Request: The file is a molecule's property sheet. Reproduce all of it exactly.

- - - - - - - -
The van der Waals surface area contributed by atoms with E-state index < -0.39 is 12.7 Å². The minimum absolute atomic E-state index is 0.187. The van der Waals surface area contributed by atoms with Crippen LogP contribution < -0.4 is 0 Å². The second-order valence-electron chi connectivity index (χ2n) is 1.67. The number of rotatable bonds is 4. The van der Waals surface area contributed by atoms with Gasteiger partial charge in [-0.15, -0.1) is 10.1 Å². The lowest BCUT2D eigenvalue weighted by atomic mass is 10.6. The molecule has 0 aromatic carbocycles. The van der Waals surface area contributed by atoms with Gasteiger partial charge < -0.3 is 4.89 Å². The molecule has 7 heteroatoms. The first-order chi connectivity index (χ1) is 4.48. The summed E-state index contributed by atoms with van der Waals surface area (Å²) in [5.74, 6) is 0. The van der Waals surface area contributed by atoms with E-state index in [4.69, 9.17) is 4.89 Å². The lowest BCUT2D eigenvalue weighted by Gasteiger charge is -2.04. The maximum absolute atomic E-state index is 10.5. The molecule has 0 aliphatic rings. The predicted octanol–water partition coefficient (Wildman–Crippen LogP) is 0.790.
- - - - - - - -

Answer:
The van der Waals surface area contributed by atoms with E-state index < -0.39 is 12.7 Å². The minimum absolute atomic E-state index is 0.187. The van der Waals surface area contributed by atoms with Crippen LogP contribution < -0.4 is 0 Å². The second-order valence-electron chi connectivity index (χ2n) is 1.67. The number of rotatable bonds is 4. The van der Waals surface area contributed by atoms with Gasteiger partial charge in [-0.15, -0.1) is 10.1 Å². The lowest BCUT2D eigenvalue weighted by atomic mass is 10.6. The molecule has 0 aromatic carbocycles. The van der Waals surface area contributed by atoms with Gasteiger partial charge < -0.3 is 4.89 Å². The molecule has 7 heteroatoms. The first-order chi connectivity index (χ1) is 4.48. The summed E-state index contributed by atoms with van der Waals surface area (Å²) in [5.74, 6) is 0. The van der Waals surface area contributed by atoms with E-state index in [4.69, 9.17) is 4.89 Å². The lowest BCUT2D eigenvalue weighted by Gasteiger charge is -2.04. The maximum absolute atomic E-state index is 10.5. The molecule has 0 aliphatic rings. The predicted octanol–water partition coefficient (Wildman–Crippen LogP) is 0.790.